Carlyle Capital in plea to lenders after series of missed margin calls

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The Independent Online

The intensifying credit crisis wreaked further havoc across the financial markets yesterday, with hedge funds and investment banks once more facing margin calls, liquidity issues and job cuts.

Carlyle Capital Corporation was forced to plead with lenders to hold off seeking repayment, as it tries to stave off bankruptcy after missing a series of margin calls. This came as the investment banking group Lehman Brothers prepares further cuts to its workforce, while the cost of borrowing among banks in Europe increased, and Bear Stearns was under scrutiny over liquidity rumours.

CCC, an investment fund owned by the private equity giant Carlyle, said yesterday that lenders had issued margin calls in excess of $400m (£199m), up from the $37m figure announced last week. It said at the time it could run out of money.

This is the latest alternative manager to face potential collapse in short succession after the London-based Peloton Partners was forced to close and the US group Sailfish Capital Partners decided to wind up its funds, earlier this month.

CCC revealed it had missed four out of seven margin calls last week, which saw the stock halve in value on Euronext, before it was suspended on Thursday. The group said yesterday some lenders may have liquidated collateral, securing about $5bn of debt.

Ominously for the fund, it remains in talks with the remaining lenders who hold about $16bn in securities "and if a mutually beneficial agreement is not reached, some of these lenders may also liquidate their securities".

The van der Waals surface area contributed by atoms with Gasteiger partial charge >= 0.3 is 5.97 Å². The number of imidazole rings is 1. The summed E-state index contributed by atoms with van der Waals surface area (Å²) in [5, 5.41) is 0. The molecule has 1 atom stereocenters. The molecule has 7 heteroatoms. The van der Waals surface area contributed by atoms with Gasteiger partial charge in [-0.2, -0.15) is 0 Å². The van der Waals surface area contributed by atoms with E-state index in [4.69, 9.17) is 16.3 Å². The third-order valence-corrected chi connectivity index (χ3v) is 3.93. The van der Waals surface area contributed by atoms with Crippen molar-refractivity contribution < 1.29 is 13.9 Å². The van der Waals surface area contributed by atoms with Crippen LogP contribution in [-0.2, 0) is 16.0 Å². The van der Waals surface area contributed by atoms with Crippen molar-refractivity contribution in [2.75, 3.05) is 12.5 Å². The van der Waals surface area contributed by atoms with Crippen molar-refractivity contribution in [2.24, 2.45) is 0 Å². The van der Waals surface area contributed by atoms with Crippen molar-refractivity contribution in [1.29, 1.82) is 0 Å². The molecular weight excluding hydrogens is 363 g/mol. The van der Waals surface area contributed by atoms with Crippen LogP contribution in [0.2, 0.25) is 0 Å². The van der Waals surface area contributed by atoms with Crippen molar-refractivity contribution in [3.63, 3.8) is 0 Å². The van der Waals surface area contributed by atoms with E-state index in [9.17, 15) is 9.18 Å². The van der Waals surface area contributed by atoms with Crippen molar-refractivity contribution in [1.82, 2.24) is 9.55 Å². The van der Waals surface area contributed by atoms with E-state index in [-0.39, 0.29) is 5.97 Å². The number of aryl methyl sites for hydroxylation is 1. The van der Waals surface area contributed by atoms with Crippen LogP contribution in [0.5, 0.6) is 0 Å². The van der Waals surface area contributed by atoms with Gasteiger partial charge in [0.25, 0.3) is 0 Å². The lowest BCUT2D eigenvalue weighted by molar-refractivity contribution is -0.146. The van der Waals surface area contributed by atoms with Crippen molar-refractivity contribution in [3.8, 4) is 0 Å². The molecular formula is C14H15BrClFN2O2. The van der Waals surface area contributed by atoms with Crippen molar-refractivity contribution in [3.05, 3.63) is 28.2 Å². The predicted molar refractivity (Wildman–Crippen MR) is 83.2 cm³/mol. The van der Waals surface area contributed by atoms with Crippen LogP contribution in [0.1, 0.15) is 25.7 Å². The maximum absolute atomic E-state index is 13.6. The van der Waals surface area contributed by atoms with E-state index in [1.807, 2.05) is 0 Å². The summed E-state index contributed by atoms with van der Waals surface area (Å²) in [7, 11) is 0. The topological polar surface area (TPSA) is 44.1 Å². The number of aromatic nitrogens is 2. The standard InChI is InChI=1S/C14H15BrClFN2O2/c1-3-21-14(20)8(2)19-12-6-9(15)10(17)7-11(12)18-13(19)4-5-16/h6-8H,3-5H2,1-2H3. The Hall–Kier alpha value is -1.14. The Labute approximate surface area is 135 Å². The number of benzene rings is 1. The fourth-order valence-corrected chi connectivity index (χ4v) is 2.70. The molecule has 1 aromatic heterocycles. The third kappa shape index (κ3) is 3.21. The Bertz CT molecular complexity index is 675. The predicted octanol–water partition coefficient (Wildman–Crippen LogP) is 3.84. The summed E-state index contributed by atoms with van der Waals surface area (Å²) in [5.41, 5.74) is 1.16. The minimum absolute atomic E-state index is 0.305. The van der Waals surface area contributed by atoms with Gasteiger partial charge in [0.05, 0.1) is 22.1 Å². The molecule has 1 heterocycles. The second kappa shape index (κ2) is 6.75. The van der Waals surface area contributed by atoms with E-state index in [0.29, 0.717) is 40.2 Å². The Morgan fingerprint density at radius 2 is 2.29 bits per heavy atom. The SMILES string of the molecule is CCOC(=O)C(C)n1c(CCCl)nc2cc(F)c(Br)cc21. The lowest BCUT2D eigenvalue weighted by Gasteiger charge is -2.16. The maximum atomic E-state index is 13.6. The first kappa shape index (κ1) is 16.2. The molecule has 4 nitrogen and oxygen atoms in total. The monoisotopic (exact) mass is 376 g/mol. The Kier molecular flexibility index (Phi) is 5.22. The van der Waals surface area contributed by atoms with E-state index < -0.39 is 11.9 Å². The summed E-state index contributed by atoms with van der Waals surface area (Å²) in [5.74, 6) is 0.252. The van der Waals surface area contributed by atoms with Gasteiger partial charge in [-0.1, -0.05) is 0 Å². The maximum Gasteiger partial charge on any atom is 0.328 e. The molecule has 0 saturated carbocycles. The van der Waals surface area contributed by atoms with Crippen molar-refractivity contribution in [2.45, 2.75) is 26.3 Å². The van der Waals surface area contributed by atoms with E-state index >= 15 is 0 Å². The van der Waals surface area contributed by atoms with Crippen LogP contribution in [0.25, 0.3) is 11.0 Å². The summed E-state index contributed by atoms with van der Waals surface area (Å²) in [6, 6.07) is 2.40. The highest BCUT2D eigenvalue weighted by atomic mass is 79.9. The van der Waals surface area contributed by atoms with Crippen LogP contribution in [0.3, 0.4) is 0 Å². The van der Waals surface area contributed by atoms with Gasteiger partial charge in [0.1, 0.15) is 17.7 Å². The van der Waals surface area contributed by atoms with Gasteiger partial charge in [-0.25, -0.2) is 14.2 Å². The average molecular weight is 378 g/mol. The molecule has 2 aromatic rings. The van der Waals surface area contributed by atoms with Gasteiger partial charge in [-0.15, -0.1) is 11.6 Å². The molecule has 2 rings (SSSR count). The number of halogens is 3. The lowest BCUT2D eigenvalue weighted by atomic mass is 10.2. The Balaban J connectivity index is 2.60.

It has moved to protect its assets, sending a "standstill agreement" to lenders, asking them not to foreclose and liquidate their collateral in the meantime. It is still awaiting responses.

Donald Fandatti, an analyst at Citigroup, said CCC's parent had supported the fund in the past, but, should Carlyle not provide further support, the fund "could be forced into significant asset sales into a weak market or could face bankruptcy".

Elsewhere, a source close to Lehman Brothers said the US bank is to cut 5 per cent of its 28,000 strong workforce. The source said the reduction, which follows cuts of about 4,000 in the past year, was "a small drop in the ocean compared with some competitors".

Since the start of the credit crunch, US investment banks have been forced to slash headcount and writedown billions of dollars. Last month, Citigroup announced it would cut 20,000 jobs, while Merrill Lynch, Bank of America and Morgan Stanley have been lowering headcount in the past year.

It was a bad day for the US investment banks, which were dragged lower in trading on the New York Stock Exchange by speculation surrounding Bear Stearns. The bank's share price shed 11.1 per cent on rumours it faced liquidity issues, despite strong denials from the management. This was compounded by a move by Moody's Investors Service to downgrade some tranches from deals issued by its Alt-A Trust. Alt-A is a slightly less risky category of mortgage than sub-prime.

Finally, the credit crunch effect was felt in the Euro Libor markets, as the cost of borrowing euro funds was driven further up. The cost of three-month euro funds rose by more than five basis points to 4.55 per cent.